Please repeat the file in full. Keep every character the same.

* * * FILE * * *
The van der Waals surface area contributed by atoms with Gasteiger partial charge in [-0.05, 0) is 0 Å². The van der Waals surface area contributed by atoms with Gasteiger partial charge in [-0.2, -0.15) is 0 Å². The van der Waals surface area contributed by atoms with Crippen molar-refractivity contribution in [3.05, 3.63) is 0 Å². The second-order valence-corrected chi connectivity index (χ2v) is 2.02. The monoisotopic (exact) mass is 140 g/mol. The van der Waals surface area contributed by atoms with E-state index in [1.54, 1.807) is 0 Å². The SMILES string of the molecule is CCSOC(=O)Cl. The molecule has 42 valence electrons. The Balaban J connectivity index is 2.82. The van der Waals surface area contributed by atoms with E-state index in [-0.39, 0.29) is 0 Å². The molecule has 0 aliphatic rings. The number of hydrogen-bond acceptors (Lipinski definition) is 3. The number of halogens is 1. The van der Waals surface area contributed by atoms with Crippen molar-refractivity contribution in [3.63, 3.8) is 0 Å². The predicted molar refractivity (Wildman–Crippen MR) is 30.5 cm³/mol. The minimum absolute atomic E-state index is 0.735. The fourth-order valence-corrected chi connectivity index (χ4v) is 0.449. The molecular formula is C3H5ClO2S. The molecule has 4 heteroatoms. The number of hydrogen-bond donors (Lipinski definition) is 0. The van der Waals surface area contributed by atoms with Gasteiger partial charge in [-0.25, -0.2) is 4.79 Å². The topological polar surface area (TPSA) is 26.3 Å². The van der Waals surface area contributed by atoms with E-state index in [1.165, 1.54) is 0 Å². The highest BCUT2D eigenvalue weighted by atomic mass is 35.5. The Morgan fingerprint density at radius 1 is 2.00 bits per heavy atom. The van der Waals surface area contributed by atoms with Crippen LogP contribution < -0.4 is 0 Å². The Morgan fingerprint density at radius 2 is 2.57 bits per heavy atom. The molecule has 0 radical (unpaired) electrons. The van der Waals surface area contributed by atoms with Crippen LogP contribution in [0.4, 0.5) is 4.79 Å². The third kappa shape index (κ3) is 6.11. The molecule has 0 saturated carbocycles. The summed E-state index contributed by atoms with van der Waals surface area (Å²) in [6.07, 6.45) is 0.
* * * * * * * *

The van der Waals surface area contributed by atoms with Gasteiger partial charge in [-0.05, 0) is 0 Å². The van der Waals surface area contributed by atoms with Gasteiger partial charge in [-0.2, -0.15) is 0 Å². The van der Waals surface area contributed by atoms with Crippen molar-refractivity contribution in [3.05, 3.63) is 0 Å². The second-order valence-corrected chi connectivity index (χ2v) is 2.02. The monoisotopic (exact) mass is 140 g/mol. The van der Waals surface area contributed by atoms with E-state index in [1.54, 1.807) is 0 Å². The SMILES string of the molecule is CCSOC(=O)Cl. The molecule has 42 valence electrons. The Balaban J connectivity index is 2.82. The van der Waals surface area contributed by atoms with E-state index in [-0.39, 0.29) is 0 Å². The molecule has 0 aliphatic rings. The number of hydrogen-bond acceptors (Lipinski definition) is 3. The number of halogens is 1. The van der Waals surface area contributed by atoms with Crippen molar-refractivity contribution in [3.63, 3.8) is 0 Å². The predicted molar refractivity (Wildman–Crippen MR) is 30.5 cm³/mol. The minimum absolute atomic E-state index is 0.735. The fourth-order valence-corrected chi connectivity index (χ4v) is 0.449. The molecular formula is C3H5ClO2S. The molecule has 4 heteroatoms. The number of hydrogen-bond donors (Lipinski definition) is 0. The van der Waals surface area contributed by atoms with Gasteiger partial charge in [-0.25, -0.2) is 4.79 Å². The topological polar surface area (TPSA) is 26.3 Å². The van der Waals surface area contributed by atoms with E-state index in [1.165, 1.54) is 0 Å². The highest BCUT2D eigenvalue weighted by atomic mass is 35.5. The Morgan fingerprint density at radius 1 is 2.00 bits per heavy atom. The van der Waals surface area contributed by atoms with Crippen LogP contribution < -0.4 is 0 Å². The Morgan fingerprint density at radius 2 is 2.57 bits per heavy atom. The molecule has 0 radical (unpaired) electrons. The van der Waals surface area contributed by atoms with Crippen LogP contribution in [0.4, 0.5) is 4.79 Å². The third kappa shape index (κ3) is 6.11. The molecule has 0 saturated carbocycles. The summed E-state index contributed by atoms with van der Waals surface area (Å²) in [6.07, 6.45) is 0.